>>>>> Running on OpenSSL version : OpenSSL 1.1.1-pre6 (beta) 1 May 2018
>>>> I'm using the development tree. So if it doesn't depend on openssl, it
>>>> may be bug that has been fixed in haproxy itself.
>>>>
>>>> Can you try 1.8.9?
>>> I just tried HA-Proxy version 1.8.9-83616ec 2018/05/18, it has the same
>>> issue unfortunately.
>>>
>> Do you use chroot ?
>>
>> I remember a behavior change between 1.1.0 and 1.1.1. After an elapsed time (or a number of new sess) openssl
>> try to re-open some /dev/Xrandom sources. And it could fail in a chroot.
>>
>> https://github.com/openssl/openssl/issues/5330
>>
>>
> Thanks, I do use chroot. In that issue it is mentioned that this problem
> has been fixed, but I will test without chroot anyway. Will report
> tomorrow if this worked or not.
I can confirm the issue is gone when I don't use chroot. I will try to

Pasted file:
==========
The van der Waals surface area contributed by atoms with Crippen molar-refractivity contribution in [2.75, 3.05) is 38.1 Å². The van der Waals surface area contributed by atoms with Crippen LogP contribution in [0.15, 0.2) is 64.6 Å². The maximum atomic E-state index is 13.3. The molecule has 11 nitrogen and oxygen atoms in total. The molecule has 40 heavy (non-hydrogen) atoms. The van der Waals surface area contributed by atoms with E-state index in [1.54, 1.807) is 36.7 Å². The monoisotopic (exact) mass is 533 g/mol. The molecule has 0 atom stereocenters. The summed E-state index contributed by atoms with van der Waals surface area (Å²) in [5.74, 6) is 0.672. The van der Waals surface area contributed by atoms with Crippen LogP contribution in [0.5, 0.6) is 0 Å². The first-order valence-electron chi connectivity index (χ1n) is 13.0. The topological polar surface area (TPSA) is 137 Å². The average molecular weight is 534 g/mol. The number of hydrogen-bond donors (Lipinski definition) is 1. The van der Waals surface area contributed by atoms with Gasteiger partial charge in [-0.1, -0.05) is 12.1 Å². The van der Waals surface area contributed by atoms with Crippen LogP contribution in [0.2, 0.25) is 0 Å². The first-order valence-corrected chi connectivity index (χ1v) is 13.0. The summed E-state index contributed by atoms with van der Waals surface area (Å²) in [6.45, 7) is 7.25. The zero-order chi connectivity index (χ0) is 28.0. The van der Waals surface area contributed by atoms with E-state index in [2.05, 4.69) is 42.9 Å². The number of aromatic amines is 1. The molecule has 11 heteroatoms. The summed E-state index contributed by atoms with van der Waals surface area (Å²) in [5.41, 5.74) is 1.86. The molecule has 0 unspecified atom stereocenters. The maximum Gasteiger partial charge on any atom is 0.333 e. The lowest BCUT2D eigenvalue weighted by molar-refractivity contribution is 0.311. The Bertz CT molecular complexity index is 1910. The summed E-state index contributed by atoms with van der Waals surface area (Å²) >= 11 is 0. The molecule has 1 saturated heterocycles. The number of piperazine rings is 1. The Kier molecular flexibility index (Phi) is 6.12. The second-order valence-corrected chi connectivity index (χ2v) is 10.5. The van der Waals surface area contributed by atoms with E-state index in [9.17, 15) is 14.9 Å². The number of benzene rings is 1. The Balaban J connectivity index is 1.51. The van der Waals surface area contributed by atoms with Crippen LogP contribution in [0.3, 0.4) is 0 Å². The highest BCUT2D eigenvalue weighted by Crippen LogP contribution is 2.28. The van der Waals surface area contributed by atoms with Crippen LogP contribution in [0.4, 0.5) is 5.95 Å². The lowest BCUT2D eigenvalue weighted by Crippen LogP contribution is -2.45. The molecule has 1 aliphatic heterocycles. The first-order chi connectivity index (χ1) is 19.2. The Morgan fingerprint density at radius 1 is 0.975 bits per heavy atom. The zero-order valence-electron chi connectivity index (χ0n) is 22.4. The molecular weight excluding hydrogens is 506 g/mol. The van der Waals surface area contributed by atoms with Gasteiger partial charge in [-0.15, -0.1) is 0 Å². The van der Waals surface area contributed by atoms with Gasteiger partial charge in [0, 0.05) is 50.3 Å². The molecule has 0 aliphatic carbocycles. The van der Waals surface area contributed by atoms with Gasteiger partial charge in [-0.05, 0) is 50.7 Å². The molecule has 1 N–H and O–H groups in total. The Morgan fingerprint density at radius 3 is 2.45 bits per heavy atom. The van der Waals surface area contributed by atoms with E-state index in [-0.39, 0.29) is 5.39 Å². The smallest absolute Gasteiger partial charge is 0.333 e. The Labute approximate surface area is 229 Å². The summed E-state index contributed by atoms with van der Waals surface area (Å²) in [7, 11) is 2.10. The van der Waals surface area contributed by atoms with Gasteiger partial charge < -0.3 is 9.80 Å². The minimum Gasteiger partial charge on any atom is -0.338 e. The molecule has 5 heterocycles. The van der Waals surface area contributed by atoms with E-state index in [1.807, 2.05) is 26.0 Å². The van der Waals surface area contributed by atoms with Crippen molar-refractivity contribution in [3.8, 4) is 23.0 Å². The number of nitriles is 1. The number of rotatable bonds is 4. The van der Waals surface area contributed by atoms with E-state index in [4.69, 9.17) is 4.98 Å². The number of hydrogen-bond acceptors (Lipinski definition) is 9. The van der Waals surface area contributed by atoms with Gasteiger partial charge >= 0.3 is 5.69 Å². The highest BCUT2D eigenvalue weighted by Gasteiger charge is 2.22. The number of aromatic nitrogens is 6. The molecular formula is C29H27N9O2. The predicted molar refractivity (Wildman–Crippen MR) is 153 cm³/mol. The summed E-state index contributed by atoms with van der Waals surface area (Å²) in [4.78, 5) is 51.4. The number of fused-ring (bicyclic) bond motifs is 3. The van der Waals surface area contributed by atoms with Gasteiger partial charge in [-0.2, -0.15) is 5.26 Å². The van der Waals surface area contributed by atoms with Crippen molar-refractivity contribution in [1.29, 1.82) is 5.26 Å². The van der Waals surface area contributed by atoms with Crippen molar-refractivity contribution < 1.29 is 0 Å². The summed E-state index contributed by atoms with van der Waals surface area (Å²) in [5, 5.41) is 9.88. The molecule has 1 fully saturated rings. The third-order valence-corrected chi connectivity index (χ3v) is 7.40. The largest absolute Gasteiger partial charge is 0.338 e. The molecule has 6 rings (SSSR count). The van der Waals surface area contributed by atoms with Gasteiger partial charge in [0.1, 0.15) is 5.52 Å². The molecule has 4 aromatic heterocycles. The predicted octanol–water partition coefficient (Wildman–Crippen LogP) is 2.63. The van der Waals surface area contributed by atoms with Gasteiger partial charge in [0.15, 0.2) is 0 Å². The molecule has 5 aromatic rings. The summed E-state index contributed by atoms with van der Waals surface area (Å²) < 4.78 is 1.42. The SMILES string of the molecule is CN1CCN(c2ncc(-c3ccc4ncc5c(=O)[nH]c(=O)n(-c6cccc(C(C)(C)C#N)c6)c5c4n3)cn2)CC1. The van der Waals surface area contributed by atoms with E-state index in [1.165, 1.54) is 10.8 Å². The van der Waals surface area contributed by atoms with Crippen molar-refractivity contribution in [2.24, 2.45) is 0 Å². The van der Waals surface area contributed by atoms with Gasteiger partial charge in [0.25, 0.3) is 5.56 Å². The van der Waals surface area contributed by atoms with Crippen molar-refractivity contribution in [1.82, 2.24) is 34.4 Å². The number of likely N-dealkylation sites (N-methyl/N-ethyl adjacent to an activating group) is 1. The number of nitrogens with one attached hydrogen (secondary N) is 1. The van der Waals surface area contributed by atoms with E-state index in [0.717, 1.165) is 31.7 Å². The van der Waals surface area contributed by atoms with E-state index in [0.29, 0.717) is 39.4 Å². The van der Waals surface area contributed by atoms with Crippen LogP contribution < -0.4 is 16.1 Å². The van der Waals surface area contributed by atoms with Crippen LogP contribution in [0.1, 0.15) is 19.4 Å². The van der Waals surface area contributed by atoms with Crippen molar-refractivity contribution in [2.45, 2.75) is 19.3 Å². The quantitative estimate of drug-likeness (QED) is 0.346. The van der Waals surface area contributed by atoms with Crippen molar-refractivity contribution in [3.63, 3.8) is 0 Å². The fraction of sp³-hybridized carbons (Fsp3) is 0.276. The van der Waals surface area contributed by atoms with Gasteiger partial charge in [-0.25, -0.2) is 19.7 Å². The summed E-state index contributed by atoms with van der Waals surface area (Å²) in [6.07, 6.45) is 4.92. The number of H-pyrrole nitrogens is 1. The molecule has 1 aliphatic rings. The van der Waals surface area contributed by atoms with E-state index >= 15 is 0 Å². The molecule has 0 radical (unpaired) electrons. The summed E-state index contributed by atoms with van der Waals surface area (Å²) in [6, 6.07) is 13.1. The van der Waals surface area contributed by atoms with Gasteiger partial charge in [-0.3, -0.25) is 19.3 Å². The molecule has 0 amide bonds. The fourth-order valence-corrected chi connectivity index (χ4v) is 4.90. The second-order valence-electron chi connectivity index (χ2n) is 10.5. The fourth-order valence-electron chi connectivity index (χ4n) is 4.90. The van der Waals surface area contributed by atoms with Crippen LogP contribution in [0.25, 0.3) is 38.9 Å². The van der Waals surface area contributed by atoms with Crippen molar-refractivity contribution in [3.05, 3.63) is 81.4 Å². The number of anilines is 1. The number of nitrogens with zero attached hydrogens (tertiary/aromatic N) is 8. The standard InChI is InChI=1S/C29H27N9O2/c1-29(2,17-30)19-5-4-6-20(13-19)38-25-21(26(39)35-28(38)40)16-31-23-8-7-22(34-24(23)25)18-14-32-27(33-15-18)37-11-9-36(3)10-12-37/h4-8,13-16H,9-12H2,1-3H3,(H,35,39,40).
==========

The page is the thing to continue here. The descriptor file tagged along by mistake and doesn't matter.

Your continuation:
see if I can get more info like a strace soon. I won't be able to today
though. Thanks Lucas and Emeric!
Hello,

On 23 May 2018 at 13:10, Sander Hoentjen <[email protected]> wrote:
> I can confirm the issue is gone when I don't use chroot. I will try to
> see if I can get more info like a strace soon. I won't be able to today
> though. Thanks Lucas and Emeric!

1.8.9 with 1.1.1-pre6 chrooted is now running for me for more than 22
hours. I don't see the same issue.

So are probably we are facing a different issue.



Lukas
Hi Sander, Lukas,

On 05/23/2018 02:32 PM, Lukas Tribus wrote:
> Hello,
>
> On 23 May 2018 at 13:10, Sander Hoentjen <[email protected]> wrote:
>> I can confirm the issue is gone when I don't use chroot. I will try to
>> see if I can get more info like a strace soon. I won't be able to today
>> though. Thanks Lucas and Emeric!
>
> 1.8.9 with 1.1.1-pre6 chrooted is now running for me for more than 22
> hours. I don't see the same issue.